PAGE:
But Mr Justice Baker rejected their request, saying: “The factor which does carry substantial weight, in my judgment, is the preservation of life. Although not an absolute rule, the law regards the preservation of life as a fundamental principle.”
The judge acknowledged that M had made clear before the injury that she would not want to be kept alive in such circumstances. But he said that M’s comments were not legally binding and it was not in M’s best interests to withdraw her food and water.
Caroline Harry Thomas QC, the Official Solicitor appointed by the court to represent M, told the judge that M showed a “range of behaviours and responses to external stimuli” and an “awareness of herself and her environment”, according to expert opinion.
She said: “In M’s case, a person is in a minimally conscious state and is otherwise clinically stable. It cannot, as a matter of law, be in that person’s best interests to withhold or withdraw lifesustaining treatment, including artificial nutrition and hydration.” She said that if such treatment were to be withdrawn
Although not an absolute rule, the law regards the preservation of life as a fundamental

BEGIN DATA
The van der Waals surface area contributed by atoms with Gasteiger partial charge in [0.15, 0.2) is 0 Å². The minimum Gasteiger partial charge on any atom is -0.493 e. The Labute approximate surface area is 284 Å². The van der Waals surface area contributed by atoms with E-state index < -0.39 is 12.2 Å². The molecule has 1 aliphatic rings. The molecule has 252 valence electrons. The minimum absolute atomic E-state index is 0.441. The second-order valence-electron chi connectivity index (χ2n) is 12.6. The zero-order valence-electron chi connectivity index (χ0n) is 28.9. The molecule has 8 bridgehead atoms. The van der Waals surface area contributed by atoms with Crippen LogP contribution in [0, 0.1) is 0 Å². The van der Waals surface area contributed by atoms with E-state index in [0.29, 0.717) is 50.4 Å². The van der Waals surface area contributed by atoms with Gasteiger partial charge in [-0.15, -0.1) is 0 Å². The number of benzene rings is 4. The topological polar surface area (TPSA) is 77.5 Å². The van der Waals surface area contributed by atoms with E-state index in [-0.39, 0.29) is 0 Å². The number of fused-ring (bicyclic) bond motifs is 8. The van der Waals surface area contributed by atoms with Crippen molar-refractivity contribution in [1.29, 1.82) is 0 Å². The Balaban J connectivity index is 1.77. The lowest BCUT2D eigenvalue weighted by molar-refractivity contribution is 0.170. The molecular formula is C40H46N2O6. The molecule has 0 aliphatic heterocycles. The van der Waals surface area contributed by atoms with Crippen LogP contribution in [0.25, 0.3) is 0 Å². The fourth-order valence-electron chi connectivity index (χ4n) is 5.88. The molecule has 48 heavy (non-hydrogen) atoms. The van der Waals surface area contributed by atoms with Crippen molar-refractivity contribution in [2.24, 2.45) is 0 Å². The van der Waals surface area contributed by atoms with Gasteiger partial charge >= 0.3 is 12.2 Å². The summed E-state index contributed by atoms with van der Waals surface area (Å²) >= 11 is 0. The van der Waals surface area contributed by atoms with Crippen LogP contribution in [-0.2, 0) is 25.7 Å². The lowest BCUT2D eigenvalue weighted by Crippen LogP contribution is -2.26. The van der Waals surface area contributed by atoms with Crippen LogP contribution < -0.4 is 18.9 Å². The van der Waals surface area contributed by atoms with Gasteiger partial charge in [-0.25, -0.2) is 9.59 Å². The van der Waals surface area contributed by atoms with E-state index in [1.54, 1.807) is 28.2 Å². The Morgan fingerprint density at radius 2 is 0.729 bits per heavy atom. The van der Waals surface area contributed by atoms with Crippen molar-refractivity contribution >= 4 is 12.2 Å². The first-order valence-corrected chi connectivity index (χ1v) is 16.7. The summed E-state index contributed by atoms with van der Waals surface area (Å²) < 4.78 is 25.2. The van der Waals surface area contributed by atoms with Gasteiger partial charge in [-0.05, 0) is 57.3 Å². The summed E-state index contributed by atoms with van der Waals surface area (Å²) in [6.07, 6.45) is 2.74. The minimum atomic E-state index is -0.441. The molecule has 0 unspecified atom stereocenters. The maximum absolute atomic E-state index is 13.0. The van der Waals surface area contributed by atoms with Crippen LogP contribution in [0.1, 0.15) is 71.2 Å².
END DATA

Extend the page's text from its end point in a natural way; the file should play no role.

For the latest news about end of life issues, visit CatholicHerald.co.uk from M it would amount to the “actus reus [guilty act] of murder”.
M was not receiving any other lifesustaining treatment apart from food and water through a feeding tube.
Jamie Bogle, barrister and chairman of the Catholic Union, welcomed the judgment as “commendable”. He said that if the application had succeeded “it would have been a major inroad into the law protecting human life in this country”.
A spokesman for the bishops’ conference described it as “an important and welcome judgment”. He said: “The ruling is important in upholding the full human rights and dignity of people who are minimally conscious.”
The ProLife Alliance said the decision was “groundbreaking”.
A spokeswoman said: “The sad precedent of Tony Bland established in 1993 that PVS [persistent vegetative state] patients can have artificial feeding and hydration withdrawn, and since then some 42 disabled patients have suffered a similar inhumane end to their lives.
“This current case was of seminal importance because a ruling in favour of withdrawal would have created a new precedent for killing patients with a significantly higher level of consciousness than Tony Bland. It was a frightening attempt to widen the goalposts, but justice and humanity have prevailed.”
But Anthony Ozimic, of the Society for the Protection of Unborn Children, said the ruling posed “future threats to disabled people”. He said: “Although Ms M has been spared... the judgment has extended the scope for the courts to dictate that other patients in a similar condition can be killed.” Feature: Page 9
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Vatican unveils details of Pope’s gruelling three-day trip to Africa BY CINDY WOODEN
POPE BENEDICT XVI will make his second trip as Pope to Africa next month, visiting Benin on November 18-20 to sign and distribute a letter reflecting on the 2009 Synod of Bishops for Africa.